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Man's Vote for Himself Missing In E-Vote Count 672

Posted by Zonk
from the there's-your-smoking-gun dept.
Catbeller writes "The AP is reporting that Randy Wooten, mayoral candidate for Waldenburg Arkansas (a town of eighty people) discovered that the electronic voting system hadn't registered the one vote he knew had been cast for him ... because he cast it himself. The Machine gave him zero votes. That would be an error rate of 3%, counting the actual votes cast — 18 and 18 for a total of 36." From the article: "Poinsett County Election Commissioner Junaway Payne said the issue had been discussed but no action taken yet. 'It's our understanding from talking with the secretary of state's office that a court order would have to be obtained in order to open the machine and check the totals,' Payne said. 'The votes were cast on an electronic voting machine, but paper ballots were available.'"
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Man's Vote for Himself Missing In E-Vote Count

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  • Re:Please note (Score:2, Informative)

    by maynard (3337) <j...maynard...gelinas@@@gmail...com> on Sunday November 12, 2006 @05:42PM (#16816502) Journal
    Which is why the country election commissioner should take the machine(s) apart and check the vote tape. It is only 36 votes, so it shouldn't be hard to do. I am simply pointing out that this example is more likely error than fraud.
  • by mr_matticus (928346) on Sunday November 12, 2006 @05:59PM (#16816704)
    SOP in most places is to count the number of write-ins, but not the name of the candidate. If the number of write-ins is significant, they will go back and look for any trends in the names. Even if the vote goes 45-40-10 among named candidates and write-ins only account for 5%, they'll still look because if most of that 5% went for a single person, it could be newsworthy or insightful.

    The actual, exact breakdown of the write-in names is usually not calculated (and therefore can't be released), except in presidential elections, where write-ins above a certain number (a relatively low threshold, at that--somewhere around 1000 IIRC) are counted and recorded.
  • Re:Please note (Score:5, Informative)

    by WhatAmIDoingHere (742870) * <sexwithanimals@gmail.com> on Sunday November 12, 2006 @06:01PM (#16816728) Homepage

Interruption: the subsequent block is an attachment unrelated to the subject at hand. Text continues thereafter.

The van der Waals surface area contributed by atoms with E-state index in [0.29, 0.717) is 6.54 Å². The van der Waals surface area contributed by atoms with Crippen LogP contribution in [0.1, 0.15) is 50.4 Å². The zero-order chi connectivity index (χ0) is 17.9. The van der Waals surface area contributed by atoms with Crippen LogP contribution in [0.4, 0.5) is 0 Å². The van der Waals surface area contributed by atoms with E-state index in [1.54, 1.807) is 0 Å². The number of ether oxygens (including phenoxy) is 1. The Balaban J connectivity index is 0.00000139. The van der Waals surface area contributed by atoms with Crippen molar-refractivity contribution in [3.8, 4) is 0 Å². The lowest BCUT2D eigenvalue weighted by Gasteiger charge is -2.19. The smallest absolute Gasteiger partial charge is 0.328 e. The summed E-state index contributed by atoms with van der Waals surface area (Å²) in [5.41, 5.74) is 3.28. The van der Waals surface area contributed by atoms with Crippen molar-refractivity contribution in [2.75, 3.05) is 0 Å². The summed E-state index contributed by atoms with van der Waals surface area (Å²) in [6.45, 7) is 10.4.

It's a trade secret, you can't look inside the voting machines.
  • by dpbsmith (263124) on Sunday November 12, 2006 @06:05PM (#16816780) Homepage
    ...or reported. I don't know whether this is a terrible thing or not. Anyone who has ever cast a frivolous vote for themself, their friend, or their pet and looked for it in the official tally has been disappointed. Only when you have a large systematic write-in campaign do they really get counted... and even then, the organizers of such campaigns routinely charge undercounting of such votes.
  • by myth_of_sisyphus (818378) on Sunday November 12, 2006 @06:10PM (#16816842)
    I was just trying to set the scene. There was this asian guy poll worker who took my ballot. If it had been an old lady I would have said: "a white-haired old lady." If it had been a hot young filippino chick I would have said: "a hot, young filippino chick." You have to get details to make it more readable. No harm intended.
  • by neomage86 (690331) on Sunday November 12, 2006 @06:39PM (#16817120)
    According to the actual article it says 8-9 other people claim to have voted for Wooten (the canidate who had 0 votes registered. Out of a town w/ a population of 80 (and with less than 50 people actually voting) that's over 20% error. Completely unacceptable

    http://abcnews.go.com/US/wireStory?id=2646802&CMP [go.com]
  • by ozzee (612196) on Sunday November 12, 2006 @06:39PM (#16817122)
    The U.S. voting system does not meet international mandated guidelines for a "democratic" election yet we say we are the "greatest democracy on earth", go figure ....

    Until there is a viable independantly managed standard, it's impossible for citizens to truly trust the outcome of elections. Given that fellow citizens have died to save our democracy, anything less that the utmost trust in our voting system is to show fallen the utmost disrespect.